Kurt Helin

Dallas Mavericks v Golden State Warriors

Steve Kerr’s openness to new ideas has Warriors on brink of title


OAKLAND — It’s been noted a lot in the past few days: Golden State decided to go small and start Andre Iguodala over Andrew Bogut at the suggestion of Nick U’Ren, a 28-year-old with the title “special assistant to the head coach” who is sort of a jack of all trades for the Warriors.

The last time the Warriors were down 2-1 in a series against Memphis, it was assistant coach Ron Adams who first suggested putting Andrew Bogut on Tony Allen defensively, the creative and brilliant adjustment that changed that series around.

In both cases, head coach Steve Kerr listened to the ideas, liked them, implemented them and they have the Warriors on the brink of an NBA title. Golden State is up 3-2 over the Cleveland Cavaliers can close out the series Tuesday night with a win in Cleveland.

These two instances are high profile, but it follows the pattern of being open to input the Warriors have had all year, said assistant coach Luke Walton.

“Another thing Steve’s been great at is he wants an open line of communication with everybody…” Walton said before Game 5. “Sometimes we’ll have a plan we come down with and Draymond (Green) or Andre (Iguodala) or both of them, or whoever, will say ‘we want to guard it like this.’ And we’ll scrap what we did upstairs and say we’ll do it the way you guys want to do it, and if it’s not working this is how we’ll make the in-game adjustment.”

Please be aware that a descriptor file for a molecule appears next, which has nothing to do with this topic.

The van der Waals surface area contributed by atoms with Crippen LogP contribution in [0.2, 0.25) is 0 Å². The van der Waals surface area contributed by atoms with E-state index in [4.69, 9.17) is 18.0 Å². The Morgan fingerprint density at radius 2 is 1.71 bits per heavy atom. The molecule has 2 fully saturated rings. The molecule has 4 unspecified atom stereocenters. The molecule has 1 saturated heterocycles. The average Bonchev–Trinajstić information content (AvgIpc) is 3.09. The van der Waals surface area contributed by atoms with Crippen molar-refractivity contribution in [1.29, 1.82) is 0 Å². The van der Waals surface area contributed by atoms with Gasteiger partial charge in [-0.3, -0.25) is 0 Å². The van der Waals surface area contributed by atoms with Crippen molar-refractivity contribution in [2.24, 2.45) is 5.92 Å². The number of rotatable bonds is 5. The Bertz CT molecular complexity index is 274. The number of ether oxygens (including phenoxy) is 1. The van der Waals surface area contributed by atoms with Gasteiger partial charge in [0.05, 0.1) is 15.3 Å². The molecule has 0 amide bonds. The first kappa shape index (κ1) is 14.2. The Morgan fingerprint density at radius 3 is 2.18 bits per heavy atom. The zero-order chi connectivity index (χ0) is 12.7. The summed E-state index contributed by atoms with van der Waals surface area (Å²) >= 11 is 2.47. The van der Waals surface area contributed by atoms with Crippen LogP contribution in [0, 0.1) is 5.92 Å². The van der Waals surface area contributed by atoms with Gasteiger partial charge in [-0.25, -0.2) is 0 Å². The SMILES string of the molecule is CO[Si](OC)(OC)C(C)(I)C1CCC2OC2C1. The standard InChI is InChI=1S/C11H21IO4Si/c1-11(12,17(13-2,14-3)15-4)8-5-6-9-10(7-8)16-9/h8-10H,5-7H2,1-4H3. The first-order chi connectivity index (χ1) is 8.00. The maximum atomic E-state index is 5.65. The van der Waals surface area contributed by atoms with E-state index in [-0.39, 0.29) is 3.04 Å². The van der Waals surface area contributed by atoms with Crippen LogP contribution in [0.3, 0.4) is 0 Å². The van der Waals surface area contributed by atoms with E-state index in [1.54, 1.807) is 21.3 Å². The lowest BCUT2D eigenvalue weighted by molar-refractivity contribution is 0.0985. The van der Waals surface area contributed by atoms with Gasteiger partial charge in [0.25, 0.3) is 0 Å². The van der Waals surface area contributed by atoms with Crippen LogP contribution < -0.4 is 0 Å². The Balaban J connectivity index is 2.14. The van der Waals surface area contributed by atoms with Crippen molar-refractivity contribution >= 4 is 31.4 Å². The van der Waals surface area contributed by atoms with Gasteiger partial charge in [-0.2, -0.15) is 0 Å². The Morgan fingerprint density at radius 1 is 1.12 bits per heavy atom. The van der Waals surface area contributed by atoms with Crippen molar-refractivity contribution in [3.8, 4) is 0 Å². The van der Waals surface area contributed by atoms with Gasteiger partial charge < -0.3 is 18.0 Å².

Not all coaches work that way. Not even close. Often it is more of a top-down dictatorship. Kerr wants to hear what everyone says. Even the special assistant to the coach in texts at 3 am.

“Coach Kerr always tells us, ‘I listen to anybody — video guy, video intern.’” Draymond Green said. “Those guys watch a ton of film. You know, sometimes they may even watch more film than coach does, they’re the ones breaking it all down. So it just says a lot about Coach Kerr’s character that he would listen and get it worked out.”

Kerr, despite his rings as a player and a pedigree that includes playing next to Michael Jordan and Tim Duncan, is fairly egoless as a coach. He’s modern in that way, more like other successful new coaches (Brad Stevens in Boston, Jeff Hornacek in Phoenix). It’s a collaborative effort.

And it’s working.

It may even get Kerr another ring. And the first title for the Warriors in 40 years.

PBT Extra: Can Cleveland find a way to force a Game 7?

LeBron James

David Blatt’s Cavaliers battled the small-ball Warriors by going big. Cleveland lost by 21.

Blatt’s Cavaliers battled the small-ball Warriors by going small. Cleveland lost by 13.

In this PBT Extra, Jenna Corrado and I discuss what is next for the Cavaliers and if they have any real options for beating Golden State in Game 6 Tuesday night. With LeBron James anything is possible, but the Cavaliers are going to have to find some energy and have some role players start knocking down shots to have a chance.